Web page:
Whatever the Killeen City Council decides regarding outsourcing of municipal trash services, it will have a major impact on the city and its residents.
The city received four outside proposals for Killeen’s solid waste services last month, and those proposals are under review by a city staff evaluation committee.
Sometime later this month, the proposals will go before the council for consideration — and members will subsequently decide whether to outsource the city’s services, and if so, move forward on awarding a contract.
The process is proceeding smoothly to date — and that’s to be commended.
It’s a far cry from last December, when a consensus vote to put the service out for bid resulted in a testy, emotional exchange, with one council member decrying the move as a “slap in the face” of the city’s solid waste employees.
The chief concern was that some or all of those employees could lose their jobs if an outside company were to take over the city’s operations.
Another concern was that the city would lose the revenue generated by the department if the service is contracted out.
Fortunately, the city’s request for proposals, sent to potential bidders, addressed both those concerns.
First, the city asked bidders to provide a path to hiring for the department’s 87 employees, which would go beyond a contractor only “considering” the employees for employment. That’s key.
Second, the city would require a contractor to pay a 9 percent franchise fee to the city’s general fund as part of its agreement. That fee is currently paid into the city’s general fund by the solid waste department. And under an alternative plan that would include curbside recycling, the proposal calls for the contractor to pay the city $10,000 monthly in recycling sales fees on top of a 9 percent franchise fee.
That’s a steady, predictable revenue stream.
Obviously, these terms must not be too unpalatable, as the city drew responses from four interested respondents — with home bases as far away as Houston and the United Kingdom.
Clearly, solid waste collection can be a profitable enterprise.
With the city facing a projected budget shortfall over the next 20 years — a revenue gap that could reach $50 million — it’s essential that the council look at every angle in examining the outsourcing issue.
To his credit, City Manager Ron Olson has worked hard to bring greater efficiency and profitability to the city’s solid waste department — and the results have been impressive.
Still, it stands to reason that large outside companies have greater economies of scale, making it possible that they can provide the same services at lower cost, or additional services — such as curbside recycling or more frequent pickups — for the same cost the city now pays.
Other local cities, such as Harker Heights, Nolanville and Copperas Cove, contract out their solid waste services, with good results. If Killeen turns its service over to an outside firm, not only could the rate-payers reap the benefits, but the city could as well.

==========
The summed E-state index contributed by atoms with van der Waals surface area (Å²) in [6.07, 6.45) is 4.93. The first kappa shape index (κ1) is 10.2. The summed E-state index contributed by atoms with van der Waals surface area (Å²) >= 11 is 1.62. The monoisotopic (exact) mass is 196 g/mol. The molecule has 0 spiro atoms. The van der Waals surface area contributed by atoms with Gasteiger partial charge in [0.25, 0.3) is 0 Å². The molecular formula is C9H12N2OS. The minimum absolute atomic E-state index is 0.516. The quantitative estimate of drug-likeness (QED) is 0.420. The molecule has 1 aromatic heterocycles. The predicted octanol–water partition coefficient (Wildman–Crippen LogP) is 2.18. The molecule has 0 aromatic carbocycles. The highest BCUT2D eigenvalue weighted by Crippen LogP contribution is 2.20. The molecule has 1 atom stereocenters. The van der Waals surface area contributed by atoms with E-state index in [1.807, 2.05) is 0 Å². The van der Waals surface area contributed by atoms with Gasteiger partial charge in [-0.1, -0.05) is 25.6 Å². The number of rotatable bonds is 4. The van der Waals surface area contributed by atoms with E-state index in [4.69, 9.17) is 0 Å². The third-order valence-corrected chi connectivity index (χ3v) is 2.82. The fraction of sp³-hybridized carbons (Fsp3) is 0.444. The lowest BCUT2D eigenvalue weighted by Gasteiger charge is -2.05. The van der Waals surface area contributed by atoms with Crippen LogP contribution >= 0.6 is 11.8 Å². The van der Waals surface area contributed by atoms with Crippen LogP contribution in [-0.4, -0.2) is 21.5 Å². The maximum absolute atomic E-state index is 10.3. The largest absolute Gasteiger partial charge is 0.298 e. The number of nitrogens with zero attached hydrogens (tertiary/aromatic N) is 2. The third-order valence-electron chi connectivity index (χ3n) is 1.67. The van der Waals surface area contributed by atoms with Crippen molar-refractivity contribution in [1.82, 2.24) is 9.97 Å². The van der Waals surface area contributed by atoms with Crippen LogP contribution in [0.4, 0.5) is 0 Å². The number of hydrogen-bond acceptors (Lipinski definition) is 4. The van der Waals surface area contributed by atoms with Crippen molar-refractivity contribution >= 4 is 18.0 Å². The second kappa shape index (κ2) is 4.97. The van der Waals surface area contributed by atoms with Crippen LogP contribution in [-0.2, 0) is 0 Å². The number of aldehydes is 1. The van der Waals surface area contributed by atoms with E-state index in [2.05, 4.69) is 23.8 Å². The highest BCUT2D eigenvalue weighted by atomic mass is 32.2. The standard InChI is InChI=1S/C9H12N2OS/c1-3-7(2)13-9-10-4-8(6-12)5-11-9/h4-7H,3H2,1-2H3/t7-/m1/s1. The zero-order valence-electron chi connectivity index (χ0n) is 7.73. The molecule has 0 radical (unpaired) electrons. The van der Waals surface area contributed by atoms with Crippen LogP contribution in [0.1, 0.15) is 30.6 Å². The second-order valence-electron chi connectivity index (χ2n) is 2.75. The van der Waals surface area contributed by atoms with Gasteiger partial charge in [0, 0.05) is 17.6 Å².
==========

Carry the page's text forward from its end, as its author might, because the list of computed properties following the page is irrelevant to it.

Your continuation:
Right off the bat, the city would save on salaries, benefits and insurance, as well as vehicle costs, maintenance costs and fuel.
Meanwhile, the city would still receive the 9 percent franchise fee, and potentially another $10,000 monthly if they opt for a plan that includes recycling.
From a budget standpoint, at least, this certainly sounds like a win-win.
Just as importantly, if the city does choose a plan that adds recycling, it will lessen the impact on the Temple landfill, where Killeen’s refuse is taken after pickup. That will extend the landfill’s lifespan and help the Central Texas environment.
When the issue of outsourcing solid waste first came up last year, several council members contended that city staff generally opposed the idea and couldn’t be counted on for an impartial evaluation of bid proposals.
Hopefully, that was not the case. Council members must have a straightforward, objective evaluation of each proposal in order to make an informed decision on whether to outsource — and which bidder to choose if they do.
It’s also important that the bidders don’t have undo influence before the council decision is made. As such, it’s heartening that the proposal calls for no ex parte communication between city staff and bidders during the review process.
Certainly, the city’s solid waste department should have the opportunity to match any proposal by outside companies.
But Killeen residents deserve to have the best service they can get for the money — including recycling. If that means going with an outside provider, so be it.
The council could schedule a vote on outsourcing solid waste before the May 5 city election. If so, it may be the defining vote its current members will make.
Indeed, it’s a complicated issue, with several factors to consider.
But ultimately it comes down to doing what’s best for the city and its taxpayers.